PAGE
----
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Valine: The next limiting animo acid

Research showed that Valine is the next limiting amino acid in pig and poultry diets. The recent introduction of feed grade valine on the market creates further opportunities for feed formulators to decrease crude protein and to increase balanced amino acid profile in animal diets. Etienne Corrent further explains.

By Etienne Corrent

Valine (Val), like Isoleucine (Ile) and Leucine (Leu), is a branched chain amino acid (BCAA). Like Lysine (Lys), Threonine (Thr), Methionine (Met) and Tryptophan (Trp), Val is an essential and indispensable nutrient for pigs and poultry, and it has to be supplied through the diet since it cannot be synthesised by the animal. In European diets, Val is the fifth-limiting amino acid after Trp in pigs, and the fourth-limiting after Thr in broilers, and appears to be a deficient nutrient in regards to the minimum requirements for these species. By adding feed grade Valine, it is now technically possible to formulate diets where six amino acids are co-limiting for performance.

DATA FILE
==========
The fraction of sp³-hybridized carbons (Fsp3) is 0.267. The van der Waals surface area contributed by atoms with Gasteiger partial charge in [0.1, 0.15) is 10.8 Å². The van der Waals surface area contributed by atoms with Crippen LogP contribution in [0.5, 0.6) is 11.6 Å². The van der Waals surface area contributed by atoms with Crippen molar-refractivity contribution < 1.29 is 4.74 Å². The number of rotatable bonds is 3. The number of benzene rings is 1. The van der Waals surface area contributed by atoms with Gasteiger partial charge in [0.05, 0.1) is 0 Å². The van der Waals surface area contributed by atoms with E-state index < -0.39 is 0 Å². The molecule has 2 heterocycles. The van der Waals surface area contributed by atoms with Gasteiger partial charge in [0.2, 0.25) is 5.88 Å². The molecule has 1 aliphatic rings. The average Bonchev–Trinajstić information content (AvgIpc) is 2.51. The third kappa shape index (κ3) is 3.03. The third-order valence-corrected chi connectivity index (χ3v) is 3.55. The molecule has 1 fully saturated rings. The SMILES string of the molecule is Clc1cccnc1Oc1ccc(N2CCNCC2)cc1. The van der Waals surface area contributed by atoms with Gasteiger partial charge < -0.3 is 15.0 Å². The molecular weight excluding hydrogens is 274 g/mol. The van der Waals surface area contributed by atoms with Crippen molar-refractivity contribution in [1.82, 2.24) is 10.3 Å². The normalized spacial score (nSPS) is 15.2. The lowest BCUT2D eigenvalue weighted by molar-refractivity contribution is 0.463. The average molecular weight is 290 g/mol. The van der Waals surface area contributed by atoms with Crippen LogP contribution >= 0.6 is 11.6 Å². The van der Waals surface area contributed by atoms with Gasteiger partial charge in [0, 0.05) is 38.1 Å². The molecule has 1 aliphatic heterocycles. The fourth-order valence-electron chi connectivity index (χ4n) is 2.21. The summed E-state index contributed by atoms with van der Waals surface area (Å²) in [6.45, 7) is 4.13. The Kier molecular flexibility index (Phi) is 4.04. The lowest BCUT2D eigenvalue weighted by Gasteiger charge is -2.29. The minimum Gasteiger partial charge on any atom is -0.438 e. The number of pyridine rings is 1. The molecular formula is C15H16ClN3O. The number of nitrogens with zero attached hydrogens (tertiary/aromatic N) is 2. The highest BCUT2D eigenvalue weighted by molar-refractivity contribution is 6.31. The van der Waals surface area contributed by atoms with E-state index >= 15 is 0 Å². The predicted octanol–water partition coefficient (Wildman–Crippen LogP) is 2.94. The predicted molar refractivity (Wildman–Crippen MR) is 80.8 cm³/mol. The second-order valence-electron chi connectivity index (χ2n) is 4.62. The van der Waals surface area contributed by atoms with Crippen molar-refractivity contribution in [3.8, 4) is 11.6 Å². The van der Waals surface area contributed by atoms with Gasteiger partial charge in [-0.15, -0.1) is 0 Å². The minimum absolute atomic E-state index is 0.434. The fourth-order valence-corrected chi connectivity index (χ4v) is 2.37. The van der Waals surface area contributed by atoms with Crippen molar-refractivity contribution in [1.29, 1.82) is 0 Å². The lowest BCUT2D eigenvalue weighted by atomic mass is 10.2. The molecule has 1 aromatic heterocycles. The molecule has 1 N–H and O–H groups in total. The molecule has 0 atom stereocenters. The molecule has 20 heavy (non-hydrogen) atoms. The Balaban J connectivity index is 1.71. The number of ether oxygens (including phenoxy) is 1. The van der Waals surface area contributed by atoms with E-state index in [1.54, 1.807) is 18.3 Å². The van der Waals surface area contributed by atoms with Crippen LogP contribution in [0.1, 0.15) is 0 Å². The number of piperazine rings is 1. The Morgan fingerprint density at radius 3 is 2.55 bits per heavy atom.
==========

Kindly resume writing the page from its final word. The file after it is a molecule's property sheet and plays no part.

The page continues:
Valine requirements in piglets
Recommendations for the Val requirement given by various national research institutes are presented in Table 1, with an average value of 70% standardised ileal digestibility (SID) Val:Lys. Beside these recommendations, relatively few studies on the Val requirement have been carried out, and only 8 relevant studies have been published since 1970 for piglets (Corrent and Primot, 2009). In addition, there is a large variability in reported requirements between studies due to the different modes of expression. To investigate further the Val requirement in piglets, additional dose-response trials have been carried out by Ajinomoto Eurolysine s.a.s., in collaboration with research institutes all over Europe. A prerequisite to express the Val requirement relative to Lys is to ensure that, in the experimental diets, dietary Lys is the second limiting factor for performance, after Val, and therefore, that no other essential amino acids are deficient (Boisen, 2003). The effect of Val:Lys on average daily gain (ADG) of the selected trials is presented in Figure 1. In most trials, piglets reached their best performance at a ratio between 70 and 75% of SID Val:Lys. For each trial, the Val:Lys requirement determined using statistical models are presented in Table 2.